Democracy & Journalism

We know from history that watchdogs are essential to a strong, functioning democracy. John Gardner, former secretary of Health, Education and Welfare, observed that as a government insider, he had seen that those with financial stakes in government policy knew how to get what they wanted, understanding just where and how to focus their considerable resources. "Everybody's organized but the people," he warned, when creating Common Cause. Gardner's words guided Common Cause Magazine, the award-winning investigative reporting journal created in the 1980s by the Schuster Institute's Founding Director, Florence George Graves.

Human Trafficking & Modern-Day Slavery

According to economist and sociologist Kevin Bales, more people are enslaved today—an estimated 27 million—than at any time in human history. They are forced to work without pay, under threat of violence, and unable to walk away. Historically, journalists have been—and continue to be—instrumental in exposing and illuminating the facts and evils of slavery. Reporters like William Lloyd Garrison and Ida B. Wells helped increase public awareness and outrage, educating policymakers and others in power, and ultimately prompting reforms in the United States. 

But slavery has not ended. Human beings are today enslaved all over the world—including in the United States. They are forced to work in agriculture, fishing, gravel pits, mines, restaurants, as domestic servants, and in brothels.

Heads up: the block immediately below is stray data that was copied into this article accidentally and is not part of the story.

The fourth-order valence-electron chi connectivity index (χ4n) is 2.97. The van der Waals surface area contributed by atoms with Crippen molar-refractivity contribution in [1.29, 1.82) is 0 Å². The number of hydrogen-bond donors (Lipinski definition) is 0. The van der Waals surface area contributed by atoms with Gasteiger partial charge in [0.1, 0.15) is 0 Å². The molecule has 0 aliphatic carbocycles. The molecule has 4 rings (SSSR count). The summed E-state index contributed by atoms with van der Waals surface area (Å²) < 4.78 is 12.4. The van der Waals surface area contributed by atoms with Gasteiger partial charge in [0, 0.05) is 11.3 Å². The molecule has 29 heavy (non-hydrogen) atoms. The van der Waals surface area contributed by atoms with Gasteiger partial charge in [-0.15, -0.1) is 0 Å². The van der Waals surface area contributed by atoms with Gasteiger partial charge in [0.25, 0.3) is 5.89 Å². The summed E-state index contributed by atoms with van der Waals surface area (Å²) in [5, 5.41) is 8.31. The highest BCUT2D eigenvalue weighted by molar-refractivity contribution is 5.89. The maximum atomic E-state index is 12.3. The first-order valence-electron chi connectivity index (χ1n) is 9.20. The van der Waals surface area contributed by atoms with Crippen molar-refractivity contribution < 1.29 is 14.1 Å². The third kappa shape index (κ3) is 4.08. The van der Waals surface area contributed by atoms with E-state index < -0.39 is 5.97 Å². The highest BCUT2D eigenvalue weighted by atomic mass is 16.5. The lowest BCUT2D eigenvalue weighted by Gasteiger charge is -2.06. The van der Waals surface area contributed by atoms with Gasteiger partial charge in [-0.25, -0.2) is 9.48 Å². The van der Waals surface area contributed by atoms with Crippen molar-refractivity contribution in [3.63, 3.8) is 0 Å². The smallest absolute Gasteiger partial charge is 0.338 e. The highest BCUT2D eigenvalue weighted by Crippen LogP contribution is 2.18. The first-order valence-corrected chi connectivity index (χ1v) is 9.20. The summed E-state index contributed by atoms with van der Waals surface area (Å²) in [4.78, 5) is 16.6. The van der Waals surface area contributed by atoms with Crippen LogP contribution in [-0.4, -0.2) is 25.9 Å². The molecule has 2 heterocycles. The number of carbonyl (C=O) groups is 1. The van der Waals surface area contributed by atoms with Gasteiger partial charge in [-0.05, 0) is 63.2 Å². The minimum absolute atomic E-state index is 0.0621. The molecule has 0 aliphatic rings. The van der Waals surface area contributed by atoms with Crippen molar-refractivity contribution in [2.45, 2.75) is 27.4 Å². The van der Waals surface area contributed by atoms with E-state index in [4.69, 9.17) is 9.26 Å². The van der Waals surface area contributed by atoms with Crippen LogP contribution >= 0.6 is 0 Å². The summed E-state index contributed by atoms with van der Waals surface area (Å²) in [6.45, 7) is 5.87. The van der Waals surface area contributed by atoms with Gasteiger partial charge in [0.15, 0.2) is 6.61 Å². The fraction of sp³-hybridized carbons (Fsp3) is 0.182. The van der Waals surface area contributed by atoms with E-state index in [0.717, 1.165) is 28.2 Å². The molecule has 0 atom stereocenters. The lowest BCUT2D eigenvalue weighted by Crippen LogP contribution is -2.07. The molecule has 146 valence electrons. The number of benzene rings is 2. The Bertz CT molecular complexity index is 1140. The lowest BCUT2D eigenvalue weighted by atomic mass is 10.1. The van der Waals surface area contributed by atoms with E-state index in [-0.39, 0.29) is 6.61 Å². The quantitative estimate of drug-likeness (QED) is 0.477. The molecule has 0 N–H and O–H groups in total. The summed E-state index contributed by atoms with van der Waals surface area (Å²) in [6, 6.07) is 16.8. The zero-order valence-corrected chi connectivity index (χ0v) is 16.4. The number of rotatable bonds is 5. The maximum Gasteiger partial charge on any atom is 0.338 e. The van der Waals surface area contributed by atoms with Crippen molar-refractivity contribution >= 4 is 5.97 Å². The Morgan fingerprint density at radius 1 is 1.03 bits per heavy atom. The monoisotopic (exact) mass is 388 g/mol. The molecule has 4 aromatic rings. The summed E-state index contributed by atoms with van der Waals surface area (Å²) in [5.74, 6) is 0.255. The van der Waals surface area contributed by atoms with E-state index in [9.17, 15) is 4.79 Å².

Unfortunately, members of the news media do not always report accurately or thoroughly on the contemporary realities, laws, practices, and perceptions of human trafficking and modern-day slavery.

Sometimes editors see a few stories about slavery or trafficking and conclude “that story’s been done,” leaving no need for more. And in an increasingly constrained journalistic and economic landscape, few reporters can afford to invest the time and energy needed to responsibly cover human trafficking.

For these reasons, the Schuster Institute is shining a spotlight on the subject of human trafficking and modern-day slavery, dedicating an experienced journalist full time to covering the facts and nuances of today’s unconscionable trade in human beings.

Political & Social Justice Project

The Schuster Institute’s Political & Social Justice Project works in the tradition of Ida Tarbell, whose 1904 work exposed monopolistic and corrupt practices in the Standard Oil Company and led to long-lasting policy reforms. We investigate abuses of government, political, and corporate power, which often intersect, and which are being overlooked or inaccurately reported.